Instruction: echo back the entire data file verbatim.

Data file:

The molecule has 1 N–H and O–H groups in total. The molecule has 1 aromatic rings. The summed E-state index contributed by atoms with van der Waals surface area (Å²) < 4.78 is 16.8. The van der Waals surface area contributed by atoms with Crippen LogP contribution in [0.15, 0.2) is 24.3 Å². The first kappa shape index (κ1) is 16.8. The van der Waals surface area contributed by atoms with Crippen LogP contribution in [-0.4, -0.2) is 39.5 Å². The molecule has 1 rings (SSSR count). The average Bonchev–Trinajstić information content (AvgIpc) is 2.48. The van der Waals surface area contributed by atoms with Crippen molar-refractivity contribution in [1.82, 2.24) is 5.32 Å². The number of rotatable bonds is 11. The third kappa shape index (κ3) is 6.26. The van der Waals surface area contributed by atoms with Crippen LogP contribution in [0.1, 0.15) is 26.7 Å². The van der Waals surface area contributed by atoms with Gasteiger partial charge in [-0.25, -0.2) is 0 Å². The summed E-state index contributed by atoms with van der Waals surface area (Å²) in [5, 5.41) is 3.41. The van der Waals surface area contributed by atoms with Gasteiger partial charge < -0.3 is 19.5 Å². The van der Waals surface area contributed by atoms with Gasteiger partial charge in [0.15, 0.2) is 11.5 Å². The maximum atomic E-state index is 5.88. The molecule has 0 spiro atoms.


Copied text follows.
The molecule has 1 N–H and O–H groups in total. The molecule has 1 aromatic rings. The summed E-state index contributed by atoms with van der Waals surface area (Å²) < 4.78 is 16.8. The van der Waals surface area contributed by atoms with Crippen LogP contribution in [0.15, 0.2) is 24.3 Å². The first kappa shape index (κ1) is 16.8. The van der Waals surface area contributed by atoms with Crippen LogP contribution in [-0.4, -0.2) is 39.5 Å². The molecule has 1 rings (SSSR count). The average Bonchev–Trinajstić information content (AvgIpc) is 2.48. The van der Waals surface area contributed by atoms with Crippen molar-refractivity contribution in [1.82, 2.24) is 5.32 Å². The number of rotatable bonds is 11. The third kappa shape index (κ3) is 6.26. The van der Waals surface area contributed by atoms with Crippen LogP contribution in [0.1, 0.15) is 26.7 Å². The van der Waals surface area contributed by atoms with Gasteiger partial charge in [-0.25, -0.2) is 0 Å². The summed E-state index contributed by atoms with van der Waals surface area (Å²) in [5, 5.41) is 3.41. The van der Waals surface area contributed by atoms with Gasteiger partial charge < -0.3 is 19.5 Å². The van der Waals surface area contributed by atoms with Gasteiger partial charge in [0.15, 0.2) is 11.5 Å². The maximum atomic E-state index is 5.88. The molecule has 0 spiro atoms.